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See also: pit, PIT, pít, pît, and piť



From Proto-Balto-Slavic *pínˀtei, from Proto-Indo-European *(s)penh₁-.

Cognate with Lithuanian pìnti, Polish piąć się (to climb) and Ancient Greek πένομαι (pénomai, to toil) (which apparently got generalized from some domestic work; compare Ancient Greek πᾶνος (pânos), πῆνος (pênos, thread on the bobbin) > Latin pānus), Proto-Germanic *spinnaną (to spin), possibly Old East Slavic понѧва (ponęva) / Russian поня́ва (ponjáva, blanket), Old Church Slavonic поукъ (pukŭ) > Russian пук (puk, bunch, tuft).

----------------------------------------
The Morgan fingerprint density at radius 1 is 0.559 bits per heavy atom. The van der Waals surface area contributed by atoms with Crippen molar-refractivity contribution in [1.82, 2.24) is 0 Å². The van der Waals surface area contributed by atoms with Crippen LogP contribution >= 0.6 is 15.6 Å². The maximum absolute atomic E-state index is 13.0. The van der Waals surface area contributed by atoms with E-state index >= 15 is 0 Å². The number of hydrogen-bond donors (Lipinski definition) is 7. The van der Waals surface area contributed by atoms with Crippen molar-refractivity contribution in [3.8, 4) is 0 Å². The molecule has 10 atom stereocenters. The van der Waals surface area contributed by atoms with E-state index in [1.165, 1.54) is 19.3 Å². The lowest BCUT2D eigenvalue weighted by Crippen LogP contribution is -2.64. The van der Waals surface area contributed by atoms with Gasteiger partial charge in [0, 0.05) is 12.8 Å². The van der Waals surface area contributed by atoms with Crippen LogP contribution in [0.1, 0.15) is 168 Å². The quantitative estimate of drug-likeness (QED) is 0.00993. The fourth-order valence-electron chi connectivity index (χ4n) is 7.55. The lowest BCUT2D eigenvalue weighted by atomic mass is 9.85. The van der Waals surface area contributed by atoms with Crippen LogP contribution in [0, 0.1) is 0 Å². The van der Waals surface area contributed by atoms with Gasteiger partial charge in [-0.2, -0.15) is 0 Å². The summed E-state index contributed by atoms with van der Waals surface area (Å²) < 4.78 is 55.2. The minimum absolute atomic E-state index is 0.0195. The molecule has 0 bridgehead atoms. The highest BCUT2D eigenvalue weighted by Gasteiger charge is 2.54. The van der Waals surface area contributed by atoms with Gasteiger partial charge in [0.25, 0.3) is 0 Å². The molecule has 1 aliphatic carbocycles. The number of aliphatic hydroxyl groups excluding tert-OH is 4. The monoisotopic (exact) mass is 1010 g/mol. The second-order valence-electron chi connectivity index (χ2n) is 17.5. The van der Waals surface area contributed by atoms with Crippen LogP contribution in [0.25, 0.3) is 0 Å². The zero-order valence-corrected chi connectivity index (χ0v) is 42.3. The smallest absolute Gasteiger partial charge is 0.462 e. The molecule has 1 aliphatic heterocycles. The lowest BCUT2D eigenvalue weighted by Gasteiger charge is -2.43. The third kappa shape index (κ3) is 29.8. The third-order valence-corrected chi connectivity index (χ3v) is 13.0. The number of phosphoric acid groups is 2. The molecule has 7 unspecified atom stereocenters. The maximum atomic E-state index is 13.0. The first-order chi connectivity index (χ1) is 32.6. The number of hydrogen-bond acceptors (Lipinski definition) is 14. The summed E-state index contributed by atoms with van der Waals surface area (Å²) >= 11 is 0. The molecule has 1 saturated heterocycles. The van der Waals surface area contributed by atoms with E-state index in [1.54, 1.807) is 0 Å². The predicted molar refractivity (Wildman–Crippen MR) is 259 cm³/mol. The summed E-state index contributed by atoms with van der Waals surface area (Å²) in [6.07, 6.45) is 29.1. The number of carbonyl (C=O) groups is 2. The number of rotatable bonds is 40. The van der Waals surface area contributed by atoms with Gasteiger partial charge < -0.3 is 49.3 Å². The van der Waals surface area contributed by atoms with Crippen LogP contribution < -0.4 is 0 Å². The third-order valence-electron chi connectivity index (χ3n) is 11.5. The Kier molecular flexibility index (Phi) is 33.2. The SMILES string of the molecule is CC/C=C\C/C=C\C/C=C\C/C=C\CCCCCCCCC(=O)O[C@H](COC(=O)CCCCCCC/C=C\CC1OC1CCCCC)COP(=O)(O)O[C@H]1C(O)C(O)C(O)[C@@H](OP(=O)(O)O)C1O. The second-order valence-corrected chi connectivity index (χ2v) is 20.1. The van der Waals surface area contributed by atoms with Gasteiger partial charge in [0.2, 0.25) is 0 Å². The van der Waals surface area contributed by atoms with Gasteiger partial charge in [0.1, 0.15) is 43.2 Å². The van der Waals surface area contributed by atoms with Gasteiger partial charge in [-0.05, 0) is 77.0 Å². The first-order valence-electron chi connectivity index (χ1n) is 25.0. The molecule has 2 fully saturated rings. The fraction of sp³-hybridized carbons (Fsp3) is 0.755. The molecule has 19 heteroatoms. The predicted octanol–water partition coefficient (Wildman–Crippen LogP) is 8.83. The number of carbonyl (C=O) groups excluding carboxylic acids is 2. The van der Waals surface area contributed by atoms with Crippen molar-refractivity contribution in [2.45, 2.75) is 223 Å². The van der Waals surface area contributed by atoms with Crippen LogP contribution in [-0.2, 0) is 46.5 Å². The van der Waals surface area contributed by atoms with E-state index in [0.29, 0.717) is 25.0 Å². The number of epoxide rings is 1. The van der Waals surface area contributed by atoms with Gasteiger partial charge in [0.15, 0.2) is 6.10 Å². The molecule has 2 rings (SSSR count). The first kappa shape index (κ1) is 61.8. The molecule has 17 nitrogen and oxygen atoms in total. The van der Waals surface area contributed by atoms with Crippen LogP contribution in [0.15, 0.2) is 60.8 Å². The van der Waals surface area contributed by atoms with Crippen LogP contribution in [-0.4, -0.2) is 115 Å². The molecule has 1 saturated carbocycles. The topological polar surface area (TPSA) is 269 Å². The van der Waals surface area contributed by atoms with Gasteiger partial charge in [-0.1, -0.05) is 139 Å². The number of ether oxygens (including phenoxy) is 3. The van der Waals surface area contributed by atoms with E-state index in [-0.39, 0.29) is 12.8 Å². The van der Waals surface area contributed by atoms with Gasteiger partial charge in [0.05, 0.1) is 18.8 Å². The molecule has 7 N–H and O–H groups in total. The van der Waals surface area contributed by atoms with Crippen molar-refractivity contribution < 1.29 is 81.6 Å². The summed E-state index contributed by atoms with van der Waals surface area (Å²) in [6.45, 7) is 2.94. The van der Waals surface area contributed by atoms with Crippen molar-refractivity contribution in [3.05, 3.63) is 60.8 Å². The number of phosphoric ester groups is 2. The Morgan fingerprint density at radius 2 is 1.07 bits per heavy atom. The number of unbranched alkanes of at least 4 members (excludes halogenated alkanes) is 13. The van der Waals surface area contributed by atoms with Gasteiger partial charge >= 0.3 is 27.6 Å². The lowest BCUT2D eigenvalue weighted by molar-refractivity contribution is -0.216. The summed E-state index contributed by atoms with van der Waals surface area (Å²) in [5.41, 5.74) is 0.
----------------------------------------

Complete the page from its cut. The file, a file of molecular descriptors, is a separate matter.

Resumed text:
pīt (tr., 1st conj., pres. pinu, pin, pin, past pinu)

  1. to braid
  2. to plait
  3. to weave
  4. to wattle
  5. to wreathe



  • Derksen, Rick (2008) Etymological Dictionary of the Slavic Inherited Lexicon (Leiden Indo-European Etymological Dictionary Series; 4), Leiden, Boston: Brill, →ISBN, page 399